Last week’s economic reporting included readings from the Federal Reserve’s Federal Open Market Committee and a speech given by Fed Chair Jerome Powell. Weekly reports on mortgage rates and jobless claims were also released.
FOMC Minutes: Fed’s Monetary Policy Stance to Remain “Accommodative”
The Federal Open Market Committee of the Federal Reserve released minutes of its meeting held March 16 and 17. The meeting minutes indicated split opinions on the U.S. economy’s outlook. Several members expected inflation to rise due to constricted supply chains and high demand for goods and services. This scenario resembles trends in residential real estate where supplies of available homes are far lower than buyer demand. Other FOMC members expected continued downward pressure on inflation. Members expected inflation to rise to 2.40 percent in 2022 but expected the inflation rate to ease to 2.10 percent by 2023.
The Federal Reserve has a dual legal mandate to achieve an inflation rate of 2.00 percent and maximum employment. While inflation is expected to exceed 2.00 percent in 2022 and beyond, unemployment remains above pre-pandemic levels. FOMC members did not raise the Fed’s key interest rate range from 0.00 to 0.25 percent.
In related news, Fed Chair Jerome Powell spoke at a webinar hosted by the International Monetary Fund. He emphasized the potential threat of COVID to the U.S. and global economy and encouraged everyone to get vaccinate and said, “Until the world is vaccinated, we’re all going to be at risk of new mutations and we won’t be able to resume activity all around the world.”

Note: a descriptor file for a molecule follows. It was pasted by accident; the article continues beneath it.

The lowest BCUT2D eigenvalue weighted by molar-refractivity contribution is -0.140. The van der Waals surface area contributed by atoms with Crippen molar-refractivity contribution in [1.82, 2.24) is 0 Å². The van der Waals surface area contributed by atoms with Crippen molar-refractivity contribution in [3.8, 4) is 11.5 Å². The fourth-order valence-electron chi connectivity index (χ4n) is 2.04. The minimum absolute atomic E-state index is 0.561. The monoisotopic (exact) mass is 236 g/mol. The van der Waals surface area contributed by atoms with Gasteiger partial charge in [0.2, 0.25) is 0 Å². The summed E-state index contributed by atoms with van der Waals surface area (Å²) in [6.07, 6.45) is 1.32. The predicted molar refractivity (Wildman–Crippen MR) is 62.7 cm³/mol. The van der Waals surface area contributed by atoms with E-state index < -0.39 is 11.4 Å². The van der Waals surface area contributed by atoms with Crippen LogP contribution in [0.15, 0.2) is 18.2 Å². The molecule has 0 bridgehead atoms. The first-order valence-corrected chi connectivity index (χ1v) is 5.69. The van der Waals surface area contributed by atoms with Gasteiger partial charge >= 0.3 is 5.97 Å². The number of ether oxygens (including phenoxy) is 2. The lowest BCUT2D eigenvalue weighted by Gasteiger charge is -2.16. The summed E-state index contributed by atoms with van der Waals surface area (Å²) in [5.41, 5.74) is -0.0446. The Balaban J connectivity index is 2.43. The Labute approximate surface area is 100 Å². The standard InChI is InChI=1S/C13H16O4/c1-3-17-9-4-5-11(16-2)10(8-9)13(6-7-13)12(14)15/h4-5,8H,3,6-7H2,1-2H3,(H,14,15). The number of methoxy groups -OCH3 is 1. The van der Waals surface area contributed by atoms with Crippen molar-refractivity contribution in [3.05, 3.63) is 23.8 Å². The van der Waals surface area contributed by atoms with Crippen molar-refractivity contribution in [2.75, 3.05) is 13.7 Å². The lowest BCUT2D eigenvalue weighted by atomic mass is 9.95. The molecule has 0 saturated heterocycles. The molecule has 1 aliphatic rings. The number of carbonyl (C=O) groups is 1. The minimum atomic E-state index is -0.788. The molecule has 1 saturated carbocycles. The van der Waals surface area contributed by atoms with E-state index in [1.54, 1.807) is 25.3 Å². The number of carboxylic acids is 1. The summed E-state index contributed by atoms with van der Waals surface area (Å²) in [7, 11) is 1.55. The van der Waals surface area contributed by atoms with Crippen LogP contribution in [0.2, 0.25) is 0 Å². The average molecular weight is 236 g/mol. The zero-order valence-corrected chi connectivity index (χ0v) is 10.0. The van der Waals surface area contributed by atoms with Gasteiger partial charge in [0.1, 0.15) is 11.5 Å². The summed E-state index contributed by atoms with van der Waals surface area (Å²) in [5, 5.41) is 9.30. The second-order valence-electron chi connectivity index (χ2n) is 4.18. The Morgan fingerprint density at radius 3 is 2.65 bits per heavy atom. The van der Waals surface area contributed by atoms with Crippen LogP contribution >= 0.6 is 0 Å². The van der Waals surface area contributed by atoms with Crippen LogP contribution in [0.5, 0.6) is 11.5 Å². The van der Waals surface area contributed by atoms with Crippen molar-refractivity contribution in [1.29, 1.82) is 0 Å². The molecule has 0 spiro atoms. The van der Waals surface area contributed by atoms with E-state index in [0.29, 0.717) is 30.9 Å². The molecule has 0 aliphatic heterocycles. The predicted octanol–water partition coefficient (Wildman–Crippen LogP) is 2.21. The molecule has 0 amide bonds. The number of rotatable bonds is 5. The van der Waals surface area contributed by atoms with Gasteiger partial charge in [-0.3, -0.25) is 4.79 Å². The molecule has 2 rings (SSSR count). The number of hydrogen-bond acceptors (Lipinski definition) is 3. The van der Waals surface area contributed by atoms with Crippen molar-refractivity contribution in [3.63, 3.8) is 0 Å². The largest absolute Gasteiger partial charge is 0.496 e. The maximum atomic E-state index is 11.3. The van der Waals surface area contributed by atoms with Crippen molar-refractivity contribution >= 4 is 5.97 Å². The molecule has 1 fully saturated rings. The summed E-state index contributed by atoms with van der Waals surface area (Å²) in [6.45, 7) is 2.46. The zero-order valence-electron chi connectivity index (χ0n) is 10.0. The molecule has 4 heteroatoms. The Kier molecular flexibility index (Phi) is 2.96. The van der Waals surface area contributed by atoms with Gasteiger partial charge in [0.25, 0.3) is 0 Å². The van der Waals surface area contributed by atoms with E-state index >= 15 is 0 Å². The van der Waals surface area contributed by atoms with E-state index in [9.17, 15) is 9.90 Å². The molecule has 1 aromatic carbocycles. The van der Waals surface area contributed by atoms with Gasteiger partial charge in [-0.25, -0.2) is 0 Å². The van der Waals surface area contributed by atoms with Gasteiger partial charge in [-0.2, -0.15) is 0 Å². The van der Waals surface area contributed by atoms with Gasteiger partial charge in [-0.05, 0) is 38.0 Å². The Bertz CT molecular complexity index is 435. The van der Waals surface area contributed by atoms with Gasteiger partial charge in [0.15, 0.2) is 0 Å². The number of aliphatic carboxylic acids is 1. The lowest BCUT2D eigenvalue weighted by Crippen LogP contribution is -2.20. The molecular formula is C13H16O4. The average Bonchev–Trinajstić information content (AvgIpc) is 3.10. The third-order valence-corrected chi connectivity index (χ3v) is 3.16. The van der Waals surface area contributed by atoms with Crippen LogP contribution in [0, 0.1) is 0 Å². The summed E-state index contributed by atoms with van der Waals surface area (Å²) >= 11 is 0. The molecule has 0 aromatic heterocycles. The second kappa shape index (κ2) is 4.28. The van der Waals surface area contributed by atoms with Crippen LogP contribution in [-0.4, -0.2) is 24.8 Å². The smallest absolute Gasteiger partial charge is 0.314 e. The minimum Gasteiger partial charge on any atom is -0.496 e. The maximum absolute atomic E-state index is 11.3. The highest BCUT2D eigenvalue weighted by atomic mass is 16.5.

Mortgage Rates, Jobless Claims Show Mixed Readings
Fixed mortgage rates were lower last week according to Freddie Mac. The average rate for 30-year fixed-rate mortgages fell by five basis points to 3.13 percent; the average rate for 15-year fixed-rate mortgages fell by three basis points to 2.42 percent. Rates for 5/1 adjustable rate mortgages averaged 2.92 percent and rose by eight basis points. Discount points averaged 0.70 percent for 30-year fixed-rate mortgages and 0.60 percent for 15-year fixed-rate mortgages. Discount points averaged 0.10 percent for 5/1 adjustable rate mortgages.
Initial jobless claims rose to 744,000 claims filed as compared to the prior week’s reading of 728,000 first-time jobless claims filed. Analysts expected 694,000 new claims for last week. Continuing jobless claims were lower last week with 3.73 million ongoing claims filed. There were 3.75 million continuing jobless claims in the prior week.
This week’s economic reporting includes readings from the National Association of Home Builders, Commerce Department readings on housing starts and building permits issued, and inflation. Weekly readings on mortgage rates and jobless claims will also be released.